Joe Biden gave a wonderful speech last night. He was sharp, hopeful, eloquent, compassionate, determined, visionary.

If you missed it, watch it now. He was superb.

He laid out a vision of a renewed America, united to conquer the virus, rebuild our infrastructure, bring people together, and heal the deep wounds inflicted on us during the past four years.

After his speech, Republican consultant Rick Wilson—active in the Lincoln Project—said on Brian Williams’ MSNBC show that the choice in the election is stark. He said, “it’s a choice between a good man and a very bad man; between a decent man and an indecent man; between a moral man and a deeply immoral man.”

After listening to Biden lay out an inspiring call to rebuild and uplift our nation, I saw clips of Trump speaking spitefully in Scranton, Biden’s hometown. Trump was vicious, ridiculing Biden and accusing him of abandoning Scranton 70 years ago! Same old, same old: mean-spirited, nasty, divisive, sowing hatred and chaos. Again, he broke a norm of American politics in which each party goes silent while the other convenes. Not Trump. He was desperate to rain on Biden’s big night, but his me-me-me failed. It was Biden’s night.

Dana Milbank of the Washington Post said that Biden spoke from a place unknown to Trump: the heart.

He wrote:

President Trump has tried every dirty trick in the book — and a few new ones — to cast doubts about the workings of Joe Biden’s brain. But Trump has been focusing on entirely the wrong organ. Biden’s appeal is from the heart.
The Democratic presidential nominee, in the most crucial speech of his long career in public service, had no problem clearing the low bar Trump had set. The evening began with a clip of Biden quoting Kierkegaard and ended with him quoting the Irish poet Seamus Heaney.

But the power of Biden’s acceptance speech — and the power of his candidacy — was in its basic, honest simplicity. The rhetoric wasn’t soaring. The delivery was workmanlike (he botched an Ella Baker quote in his opening line). But it was warm and decent, a soothing, fireside chat for this pandemic era, as we battle twin crises of disease and economic collapse we only see each other disembodied in boxes on a screen. Biden spoke not to his political base but to those who have lost loved ones to the virus.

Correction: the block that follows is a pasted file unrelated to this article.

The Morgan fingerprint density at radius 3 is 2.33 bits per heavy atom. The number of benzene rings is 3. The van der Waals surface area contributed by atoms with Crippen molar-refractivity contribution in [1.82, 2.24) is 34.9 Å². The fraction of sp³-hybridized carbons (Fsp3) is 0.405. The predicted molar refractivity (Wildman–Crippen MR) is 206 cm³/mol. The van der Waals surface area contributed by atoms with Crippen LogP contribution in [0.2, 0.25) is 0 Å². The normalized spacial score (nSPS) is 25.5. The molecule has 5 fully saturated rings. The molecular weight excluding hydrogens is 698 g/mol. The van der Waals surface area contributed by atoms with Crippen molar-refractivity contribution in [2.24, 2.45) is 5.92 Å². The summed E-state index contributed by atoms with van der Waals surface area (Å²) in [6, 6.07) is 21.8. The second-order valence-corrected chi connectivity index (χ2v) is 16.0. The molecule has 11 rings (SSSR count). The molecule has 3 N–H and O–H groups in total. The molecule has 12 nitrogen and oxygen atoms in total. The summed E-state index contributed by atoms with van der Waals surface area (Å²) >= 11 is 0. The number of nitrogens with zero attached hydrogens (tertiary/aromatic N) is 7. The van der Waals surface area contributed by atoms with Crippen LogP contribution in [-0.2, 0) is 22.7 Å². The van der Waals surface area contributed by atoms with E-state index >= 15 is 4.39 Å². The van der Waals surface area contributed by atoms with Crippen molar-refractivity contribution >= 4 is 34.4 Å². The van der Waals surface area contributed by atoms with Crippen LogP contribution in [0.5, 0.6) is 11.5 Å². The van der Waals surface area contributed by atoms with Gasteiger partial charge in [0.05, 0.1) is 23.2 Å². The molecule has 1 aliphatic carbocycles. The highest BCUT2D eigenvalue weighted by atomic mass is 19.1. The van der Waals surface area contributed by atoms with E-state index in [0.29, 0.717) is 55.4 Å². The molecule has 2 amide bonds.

“On this summer night,” Biden said, his voice growing rough, “let me take a moment to speak to those of you who have lost the most. I have some idea how it feels to lose someone you love. I know that deep black hole that opens in the middle of your chest, and you feel like you are being sucked into it. I know how mean and cruel and unfair life can be sometimes. But I have learned two things. First, your loved one may have left this earth, but they will never leave your heart. . . . And second, I found the best way through pain and loss and grief is defined purpose. As God’s children, each of us has a purpose in our lives.”

Biden’s speech, and indeed the whole closing night of the Democratic convention, was the polar opposite of the Trump’s “American carnage” vision. Biden’s rejoinder: American compassion. American competence. American community.

Words kept recurring: Dignity. Normalcy. Decency. Integrity. Stability. Sanity. Family. Big-hearted. Justice. Respect. Faith. Hope. Love. There was little about policy from Biden, and certainly no laundry list of proposals and promises. There was no attempt to throw red meat to the political left. This was about healing and recovery.

No choice here: Biden must beat this hateful, ignorant, illiterate, vicious man.